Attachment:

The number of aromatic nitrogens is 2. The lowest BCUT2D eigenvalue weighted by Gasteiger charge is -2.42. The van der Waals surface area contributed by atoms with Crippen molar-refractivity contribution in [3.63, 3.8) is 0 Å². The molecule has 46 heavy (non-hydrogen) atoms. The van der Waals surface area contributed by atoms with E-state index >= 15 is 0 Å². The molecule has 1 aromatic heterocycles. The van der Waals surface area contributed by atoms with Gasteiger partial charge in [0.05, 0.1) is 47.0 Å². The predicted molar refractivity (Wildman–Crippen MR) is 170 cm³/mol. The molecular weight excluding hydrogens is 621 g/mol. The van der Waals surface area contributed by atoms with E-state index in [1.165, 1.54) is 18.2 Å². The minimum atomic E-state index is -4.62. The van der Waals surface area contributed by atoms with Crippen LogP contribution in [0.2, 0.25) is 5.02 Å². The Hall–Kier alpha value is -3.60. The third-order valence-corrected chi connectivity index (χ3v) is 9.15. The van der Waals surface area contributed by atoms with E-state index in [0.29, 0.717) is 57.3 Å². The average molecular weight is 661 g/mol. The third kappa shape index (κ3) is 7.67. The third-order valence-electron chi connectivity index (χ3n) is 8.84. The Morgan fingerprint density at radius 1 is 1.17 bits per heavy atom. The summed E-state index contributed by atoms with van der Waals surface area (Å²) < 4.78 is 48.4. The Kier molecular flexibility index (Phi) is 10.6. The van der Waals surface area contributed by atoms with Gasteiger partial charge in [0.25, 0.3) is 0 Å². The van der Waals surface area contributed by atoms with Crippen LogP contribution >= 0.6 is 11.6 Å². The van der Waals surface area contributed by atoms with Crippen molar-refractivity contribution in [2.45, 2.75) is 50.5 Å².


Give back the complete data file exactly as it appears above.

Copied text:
The number of aromatic nitrogens is 2. The lowest BCUT2D eigenvalue weighted by Gasteiger charge is -2.42. The van der Waals surface area contributed by atoms with Crippen molar-refractivity contribution in [3.63, 3.8) is 0 Å². The molecule has 46 heavy (non-hydrogen) atoms. The van der Waals surface area contributed by atoms with E-state index >= 15 is 0 Å². The molecule has 1 aromatic heterocycles. The van der Waals surface area contributed by atoms with Gasteiger partial charge in [0.05, 0.1) is 47.0 Å². The predicted molar refractivity (Wildman–Crippen MR) is 170 cm³/mol. The molecular weight excluding hydrogens is 621 g/mol. The van der Waals surface area contributed by atoms with E-state index in [1.165, 1.54) is 18.2 Å². The minimum atomic E-state index is -4.62. The van der Waals surface area contributed by atoms with Crippen LogP contribution in [0.2, 0.25) is 5.02 Å². The Hall–Kier alpha value is -3.60. The third-order valence-corrected chi connectivity index (χ3v) is 9.15. The van der Waals surface area contributed by atoms with E-state index in [0.29, 0.717) is 57.3 Å². The average molecular weight is 661 g/mol. The third kappa shape index (κ3) is 7.67. The third-order valence-electron chi connectivity index (χ3n) is 8.84. The Morgan fingerprint density at radius 1 is 1.17 bits per heavy atom. The summed E-state index contributed by atoms with van der Waals surface area (Å²) < 4.78 is 48.4. The Kier molecular flexibility index (Phi) is 10.6. The van der Waals surface area contributed by atoms with Gasteiger partial charge in [0.25, 0.3) is 0 Å². The van der Waals surface area contributed by atoms with Crippen LogP contribution >= 0.6 is 11.6 Å². The van der Waals surface area contributed by atoms with Crippen molar-refractivity contribution in [2.45, 2.75) is 50.5 Å².